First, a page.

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Oct 09, 2019

Proposed Rezoning May Bring Affordable Housing and Businesses Near Hallets Cove

Cityland, which offers “in-depth coverage of land use applications undergoing public review in New York City,” recently shared news of a proposed rezoning at the Astoria Riverfront (along Vernon Blvd (…)

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Proposed Map from the City Planning Commission Application.

Cityland, which offers “in-depth coverage of land use applications undergoing public review in New York City,” recently shared news of a proposed rezoning at the Astoria Riverfront (along Vernon Blvd between Broadway, 10th and 11th Streets).

According to the piece, the application by Cipico Construction Inc. hopes to develop three mixed-use buildings which will include: new housing, local retail, food and beverage businesses, and community facilities. A one-story garage and warehouse currently occupy the space. In addition, the proposal can be seen directly in a City Planning Commission document here.

To clarify, the blueprint of where the project will be constructed is currently zoned for residential use. Therefore, the rezoning will allow taller buildings (in some parts up to 145 feet), increased floor area, and commercial or mixed use.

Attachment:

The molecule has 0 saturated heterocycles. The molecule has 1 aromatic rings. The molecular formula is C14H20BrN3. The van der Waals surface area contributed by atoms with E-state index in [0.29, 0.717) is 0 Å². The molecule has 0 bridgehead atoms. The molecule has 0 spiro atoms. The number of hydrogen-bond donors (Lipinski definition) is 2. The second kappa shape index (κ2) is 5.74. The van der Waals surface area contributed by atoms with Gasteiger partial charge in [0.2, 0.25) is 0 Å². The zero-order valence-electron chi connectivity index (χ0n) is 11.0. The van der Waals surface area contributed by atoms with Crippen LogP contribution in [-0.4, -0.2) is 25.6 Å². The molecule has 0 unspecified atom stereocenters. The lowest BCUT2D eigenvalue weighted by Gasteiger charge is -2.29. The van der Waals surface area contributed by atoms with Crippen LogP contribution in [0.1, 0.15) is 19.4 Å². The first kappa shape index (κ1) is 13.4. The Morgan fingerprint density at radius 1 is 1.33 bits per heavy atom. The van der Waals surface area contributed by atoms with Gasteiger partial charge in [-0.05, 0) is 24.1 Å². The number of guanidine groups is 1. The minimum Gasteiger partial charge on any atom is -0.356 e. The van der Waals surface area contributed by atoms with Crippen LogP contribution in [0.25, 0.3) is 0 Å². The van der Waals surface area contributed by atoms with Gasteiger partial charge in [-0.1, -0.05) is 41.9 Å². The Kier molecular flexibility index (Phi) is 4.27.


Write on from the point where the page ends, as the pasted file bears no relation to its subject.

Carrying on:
Rendering of proposed development on Vernon Boulevard./Image Credit: Cipico Construction/CPC

The three buildings will cover 315,966 square feet, and will bring 330 housing units, 92 of which will be permanently affordable because of Mandatory Inclusionary Housing (MIH).

The buildings will also have:

  • A Community Facility Space
  • An Underground Parking Garage
  • 11,236 Square Feet of Ground Floor Commercial Space
  • Access to 15,900 Square Feet of Private Open Space for Building Residents
  • A Public, Landscaped Open Space at the Southwest Corner of the Block at 10th Street and 33rd Road

Over the last few board meetings, some recommendations the board made included adding more affordable housing units (which Cipico did), working with building trades and service unions, and Noguchi Museum concerns over the buildings’ aesthetic impact on their outdoor sculpture garden (the company will plant evergreens for year-round screening).

The City Council will vote on the application at a later date–we’ll let you know when they do!

What do you think? Are you glad more development is taking place down in the quieter part of Astoria? More local businesses and restaurants will hopefully occupy the space. Or do you want it to stay low-key?

3 Comments

Michael

It is inevitable, but I absolutely RESENT and DETEST the unimagintive and clearly on-the-cheap design. They hired a cheap architect and it shows. Noguchi Museum should take an aggressive lead against this hideousness. It is a blight. At least do something new and daring. Honor the spirit of the neighborhoods creativity!!!!!!

Reply
Kathy Burke

This will have an impact on the community in a negative way. More cars on the road, more people in public transportation. Impact on local graces to keep shelves stocked. Impact on schools, more children in classrooms. This is happening in other neighborhoods in Astoria. I feel it is about money. Money for investors, money for the city. It is not about the quality of life in Astoria.

Reply
Joe meegan

You are correct. The political hacks who run the city (into the ground) care only about money, including campaign “donations.”

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